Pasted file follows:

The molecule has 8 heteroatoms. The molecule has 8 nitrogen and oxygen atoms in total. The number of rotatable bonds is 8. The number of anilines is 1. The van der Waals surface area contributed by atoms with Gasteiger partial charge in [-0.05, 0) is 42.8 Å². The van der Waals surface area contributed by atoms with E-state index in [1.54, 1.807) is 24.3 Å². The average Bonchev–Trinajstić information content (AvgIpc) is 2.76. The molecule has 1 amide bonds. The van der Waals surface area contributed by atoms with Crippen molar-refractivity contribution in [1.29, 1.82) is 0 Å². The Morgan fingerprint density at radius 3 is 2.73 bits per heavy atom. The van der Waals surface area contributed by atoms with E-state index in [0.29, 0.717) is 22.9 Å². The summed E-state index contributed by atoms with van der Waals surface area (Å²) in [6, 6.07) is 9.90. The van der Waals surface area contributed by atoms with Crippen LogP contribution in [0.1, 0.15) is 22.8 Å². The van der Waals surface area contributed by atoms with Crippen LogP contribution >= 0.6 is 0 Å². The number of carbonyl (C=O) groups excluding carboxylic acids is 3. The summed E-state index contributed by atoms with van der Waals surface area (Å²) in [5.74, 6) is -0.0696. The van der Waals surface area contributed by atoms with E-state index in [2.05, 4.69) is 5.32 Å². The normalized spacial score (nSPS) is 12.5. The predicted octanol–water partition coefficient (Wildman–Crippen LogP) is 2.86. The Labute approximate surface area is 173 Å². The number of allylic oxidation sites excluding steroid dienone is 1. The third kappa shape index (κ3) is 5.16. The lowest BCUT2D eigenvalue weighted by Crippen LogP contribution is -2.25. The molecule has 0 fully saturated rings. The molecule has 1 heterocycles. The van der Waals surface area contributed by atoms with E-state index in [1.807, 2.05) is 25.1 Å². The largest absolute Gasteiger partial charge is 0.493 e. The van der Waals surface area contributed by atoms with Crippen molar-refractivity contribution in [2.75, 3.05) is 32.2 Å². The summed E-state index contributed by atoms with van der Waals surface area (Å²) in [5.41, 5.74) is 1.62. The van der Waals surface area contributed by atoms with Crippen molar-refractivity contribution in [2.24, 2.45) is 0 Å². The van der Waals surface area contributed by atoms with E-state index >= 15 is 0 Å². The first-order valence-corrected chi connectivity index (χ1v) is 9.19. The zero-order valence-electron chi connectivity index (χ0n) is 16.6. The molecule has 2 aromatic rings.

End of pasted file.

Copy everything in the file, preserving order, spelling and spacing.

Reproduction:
The molecule has 8 heteroatoms. The molecule has 8 nitrogen and oxygen atoms in total. The number of rotatable bonds is 8. The number of anilines is 1. The van der Waals surface area contributed by atoms with Gasteiger partial charge in [-0.05, 0) is 42.8 Å². The van der Waals surface area contributed by atoms with E-state index in [1.54, 1.807) is 24.3 Å². The average Bonchev–Trinajstić information content (AvgIpc) is 2.76. The molecule has 1 amide bonds. The van der Waals surface area contributed by atoms with Crippen molar-refractivity contribution in [1.29, 1.82) is 0 Å². The Morgan fingerprint density at radius 3 is 2.73 bits per heavy atom. The van der Waals surface area contributed by atoms with E-state index in [0.29, 0.717) is 22.9 Å². The summed E-state index contributed by atoms with van der Waals surface area (Å²) in [6, 6.07) is 9.90. The van der Waals surface area contributed by atoms with Crippen LogP contribution in [0.1, 0.15) is 22.8 Å². The van der Waals surface area contributed by atoms with Crippen LogP contribution >= 0.6 is 0 Å². The number of carbonyl (C=O) groups excluding carboxylic acids is 3. The summed E-state index contributed by atoms with van der Waals surface area (Å²) in [5.74, 6) is -0.0696. The van der Waals surface area contributed by atoms with E-state index in [2.05, 4.69) is 5.32 Å². The normalized spacial score (nSPS) is 12.5. The predicted octanol–water partition coefficient (Wildman–Crippen LogP) is 2.86. The Labute approximate surface area is 173 Å². The number of allylic oxidation sites excluding steroid dienone is 1. The third kappa shape index (κ3) is 5.16. The lowest BCUT2D eigenvalue weighted by Crippen LogP contribution is -2.25. The molecule has 0 fully saturated rings. The molecule has 1 heterocycles. The van der Waals surface area contributed by atoms with E-state index in [1.807, 2.05) is 25.1 Å². The largest absolute Gasteiger partial charge is 0.493 e. The van der Waals surface area contributed by atoms with Crippen molar-refractivity contribution in [2.75, 3.05) is 32.2 Å². The summed E-state index contributed by atoms with van der Waals surface area (Å²) in [5.41, 5.74) is 1.62. The van der Waals surface area contributed by atoms with Crippen molar-refractivity contribution in [2.24, 2.45) is 0 Å². The van der Waals surface area contributed by atoms with E-state index >= 15 is 0 Å². The first-order valence-corrected chi connectivity index (χ1v) is 9.19. The zero-order valence-electron chi connectivity index (χ0n) is 16.6. The molecule has 2 aromatic rings.